We’re All in this Together: But, Are We Really?
We hear this phrase repeated time and again, from newscasters, public officials, politicians, and countless others. Proclaiming that “We are all in this together” is a way to stress the fact that everyone is suffering through the lock downs and social distancing, at least in those U.S. states and other countries that have implemented these measures, with the implication, of course, that no one is alone, and we will survive and recover from this pandemic together. But, every time I hear these words of support, I think of all of the people who must disagree. I wonder if they’re really saying to themselves “You have no idea what I’m going through,” or “You are not where I am and don’t try to convince me that we are all impacted the same way.” Could many people really be saying to themselves “Whenever I hear someone on TV say this, it makes me feel more distant and disconnected from everyone else”? How many of the 22 million people in the U.S. who have now applied for unemployment insurance truly believe that we will all sink or swim together?
We hear about the unequal impact of the virus, where Blacks and Latinos have a disproportionately high mortality rate when infected with the virus. Just a single case in point, referenced by Dr. Anthony Fauci, Director of the National Institute for Allergy and Infectious Diseases, in several of his many news appearances: the number of deaths for Blacks in Chicago is almost three times what their distribution is in the city’s population. This finding is shining a bright light on the incidence of chronic diseases in this group, and their increased vulnerability, (which raises other questions but that is a different conversation). Another example is illustrated by the seriously high rate of deaths in long term care facilities from COVID-19, where patients in some locations are dying so fast that facilities are unable to store or transport the bodies humanely. Additionally, we have known that those who are already immuno-compromised have a higher mortality rate when infected by the virus than those with relatively healthy immune systems. Their fear and anxiety undoubtedly is greater than the rest of the population. And then, when we hear from those with more wealth or celebrity status, saying in an obnoxious way how difficult the guidelines are to stay-at-home (or stay-on-their-yacht), can we really take seriously the feel-good, “We’re all in this together” words of encouragement?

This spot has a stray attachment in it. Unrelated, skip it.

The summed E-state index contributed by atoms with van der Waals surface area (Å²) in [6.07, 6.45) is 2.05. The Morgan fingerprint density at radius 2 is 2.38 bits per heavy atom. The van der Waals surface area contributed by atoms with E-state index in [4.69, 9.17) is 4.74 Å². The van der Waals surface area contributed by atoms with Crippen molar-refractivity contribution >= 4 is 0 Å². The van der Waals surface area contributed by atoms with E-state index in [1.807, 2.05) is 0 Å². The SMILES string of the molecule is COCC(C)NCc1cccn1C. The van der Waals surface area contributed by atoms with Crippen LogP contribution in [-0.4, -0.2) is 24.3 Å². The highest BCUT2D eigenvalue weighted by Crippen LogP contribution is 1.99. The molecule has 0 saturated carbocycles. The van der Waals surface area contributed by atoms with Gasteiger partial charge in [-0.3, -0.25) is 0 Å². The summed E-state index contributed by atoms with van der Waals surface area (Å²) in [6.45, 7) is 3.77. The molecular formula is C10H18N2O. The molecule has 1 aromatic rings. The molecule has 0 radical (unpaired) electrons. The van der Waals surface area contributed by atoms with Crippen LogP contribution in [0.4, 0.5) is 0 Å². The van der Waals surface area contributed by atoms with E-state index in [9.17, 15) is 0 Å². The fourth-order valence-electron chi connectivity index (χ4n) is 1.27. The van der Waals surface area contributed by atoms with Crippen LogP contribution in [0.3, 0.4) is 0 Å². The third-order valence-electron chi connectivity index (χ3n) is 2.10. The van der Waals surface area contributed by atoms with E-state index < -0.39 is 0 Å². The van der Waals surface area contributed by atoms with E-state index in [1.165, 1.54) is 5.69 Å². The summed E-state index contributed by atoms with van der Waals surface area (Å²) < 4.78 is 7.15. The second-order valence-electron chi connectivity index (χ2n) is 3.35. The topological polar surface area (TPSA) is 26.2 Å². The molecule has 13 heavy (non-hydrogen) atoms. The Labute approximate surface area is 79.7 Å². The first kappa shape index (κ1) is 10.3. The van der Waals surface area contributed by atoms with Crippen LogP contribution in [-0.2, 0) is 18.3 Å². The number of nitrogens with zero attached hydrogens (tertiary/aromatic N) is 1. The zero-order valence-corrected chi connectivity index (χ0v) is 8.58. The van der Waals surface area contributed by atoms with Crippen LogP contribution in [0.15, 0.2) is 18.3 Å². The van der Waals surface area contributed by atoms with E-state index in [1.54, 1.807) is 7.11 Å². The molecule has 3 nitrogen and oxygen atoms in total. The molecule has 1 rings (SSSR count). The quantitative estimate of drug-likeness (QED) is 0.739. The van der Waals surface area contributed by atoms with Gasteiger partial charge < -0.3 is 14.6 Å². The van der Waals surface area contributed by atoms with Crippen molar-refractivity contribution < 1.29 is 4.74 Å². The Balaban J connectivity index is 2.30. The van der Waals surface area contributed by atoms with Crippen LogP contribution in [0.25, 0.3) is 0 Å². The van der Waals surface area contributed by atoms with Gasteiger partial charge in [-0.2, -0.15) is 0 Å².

Sad to say, but I suspect we will witness in the weeks to come more concrete examples of how the impact of the virus unevenly impacts different racial groups, socio-economically disadvantaged, medically compromised, and those in confined populations, among many others.
This short piece is not meant to disparage the wealthy or privileged, or those with more advantages so they are better able to make it through this storm. We will always have rich and poor countries and divides in populations within these countries, with sharp disparities in wealth and income, and in physical and mental health. But, trying to assure the public that we are all in this together offers false hope and false reassurances, and likely only contributes to resentment and anger among some groups. Everyone needs hope. And, we do not want to take away this hope. We all keep fighting, pushing through this together, and supporting each other, but we must remember that many, many people do not benefit from this encouragement, and merely voicing these words can have the opposite effect. Let’s not assume that “Cheer up” is helping. For some, it might be making it worse. Addressing these disparities is the real solution, but let’s not offer false pretenses that eventually it will all be better.
Until next time, thanks for reading. If you like this article, please share. And, if you have comments, please email me at jc@Livingto100.Club.
Joe Casciani, PhD
The author is a clinical and geropsychologist who has worked with older adults for over three decades. His company, the Living to 100 Club, offers resources for seniors on successful aging and managing setbacks. The tagline for the Club is “turning aging on its head” capturing the notion that age is only a number and to not allow setbacks to interfere with a positive outlook about our future. He also hosts a live radio program on Voice America, every Friday at 2pm PT. www.Livingto100.Club.